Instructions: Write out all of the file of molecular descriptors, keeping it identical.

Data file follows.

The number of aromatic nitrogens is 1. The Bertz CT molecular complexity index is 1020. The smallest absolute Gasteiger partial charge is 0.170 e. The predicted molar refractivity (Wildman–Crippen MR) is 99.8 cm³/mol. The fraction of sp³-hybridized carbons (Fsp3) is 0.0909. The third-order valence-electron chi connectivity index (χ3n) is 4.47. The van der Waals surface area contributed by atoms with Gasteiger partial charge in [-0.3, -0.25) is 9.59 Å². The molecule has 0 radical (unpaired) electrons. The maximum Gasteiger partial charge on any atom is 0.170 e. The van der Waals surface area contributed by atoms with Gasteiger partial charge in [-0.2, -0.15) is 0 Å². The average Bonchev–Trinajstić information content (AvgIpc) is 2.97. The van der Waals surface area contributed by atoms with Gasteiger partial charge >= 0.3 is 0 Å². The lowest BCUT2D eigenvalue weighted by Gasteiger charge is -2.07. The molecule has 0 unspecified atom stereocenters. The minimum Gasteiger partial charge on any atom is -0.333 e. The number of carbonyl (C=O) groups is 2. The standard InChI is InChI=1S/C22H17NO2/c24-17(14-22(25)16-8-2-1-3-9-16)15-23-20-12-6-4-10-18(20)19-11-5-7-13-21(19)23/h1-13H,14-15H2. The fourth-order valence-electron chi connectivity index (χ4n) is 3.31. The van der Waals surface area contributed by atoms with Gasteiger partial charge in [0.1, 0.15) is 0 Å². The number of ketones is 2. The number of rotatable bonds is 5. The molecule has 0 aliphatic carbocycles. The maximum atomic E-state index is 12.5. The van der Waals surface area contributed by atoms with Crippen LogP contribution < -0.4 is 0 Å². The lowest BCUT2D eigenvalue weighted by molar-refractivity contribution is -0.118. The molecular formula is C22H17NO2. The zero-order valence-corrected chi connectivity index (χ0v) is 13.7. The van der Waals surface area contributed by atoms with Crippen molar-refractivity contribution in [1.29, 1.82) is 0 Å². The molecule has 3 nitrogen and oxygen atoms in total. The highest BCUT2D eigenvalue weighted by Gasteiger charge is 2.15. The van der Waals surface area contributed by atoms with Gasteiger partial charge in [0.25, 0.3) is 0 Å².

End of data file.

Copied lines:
The number of aromatic nitrogens is 1. The Bertz CT molecular complexity index is 1020. The smallest absolute Gasteiger partial charge is 0.170 e. The predicted molar refractivity (Wildman–Crippen MR) is 99.8 cm³/mol. The fraction of sp³-hybridized carbons (Fsp3) is 0.0909. The third-order valence-electron chi connectivity index (χ3n) is 4.47. The van der Waals surface area contributed by atoms with Gasteiger partial charge in [-0.3, -0.25) is 9.59 Å². The molecule has 0 radical (unpaired) electrons. The maximum Gasteiger partial charge on any atom is 0.170 e. The van der Waals surface area contributed by atoms with Gasteiger partial charge in [-0.2, -0.15) is 0 Å². The average Bonchev–Trinajstić information content (AvgIpc) is 2.97. The van der Waals surface area contributed by atoms with Gasteiger partial charge >= 0.3 is 0 Å². The lowest BCUT2D eigenvalue weighted by Gasteiger charge is -2.07. The molecule has 0 unspecified atom stereocenters. The minimum Gasteiger partial charge on any atom is -0.333 e. The number of carbonyl (C=O) groups is 2. The standard InChI is InChI=1S/C22H17NO2/c24-17(14-22(25)16-8-2-1-3-9-16)15-23-20-12-6-4-10-18(20)19-11-5-7-13-21(19)23/h1-13H,14-15H2. The fourth-order valence-electron chi connectivity index (χ4n) is 3.31. The van der Waals surface area contributed by atoms with Gasteiger partial charge in [0.1, 0.15) is 0 Å². The number of ketones is 2. The number of rotatable bonds is 5. The molecule has 0 aliphatic carbocycles. The maximum atomic E-state index is 12.5. The van der Waals surface area contributed by atoms with Crippen LogP contribution < -0.4 is 0 Å². The lowest BCUT2D eigenvalue weighted by molar-refractivity contribution is -0.118. The molecular formula is C22H17NO2. The zero-order valence-corrected chi connectivity index (χ0v) is 13.7. The van der Waals surface area contributed by atoms with Crippen molar-refractivity contribution in [1.29, 1.82) is 0 Å². The molecule has 3 nitrogen and oxygen atoms in total. The highest BCUT2D eigenvalue weighted by Gasteiger charge is 2.15. The van der Waals surface area contributed by atoms with Gasteiger partial charge in [0.25, 0.3) is 0 Å².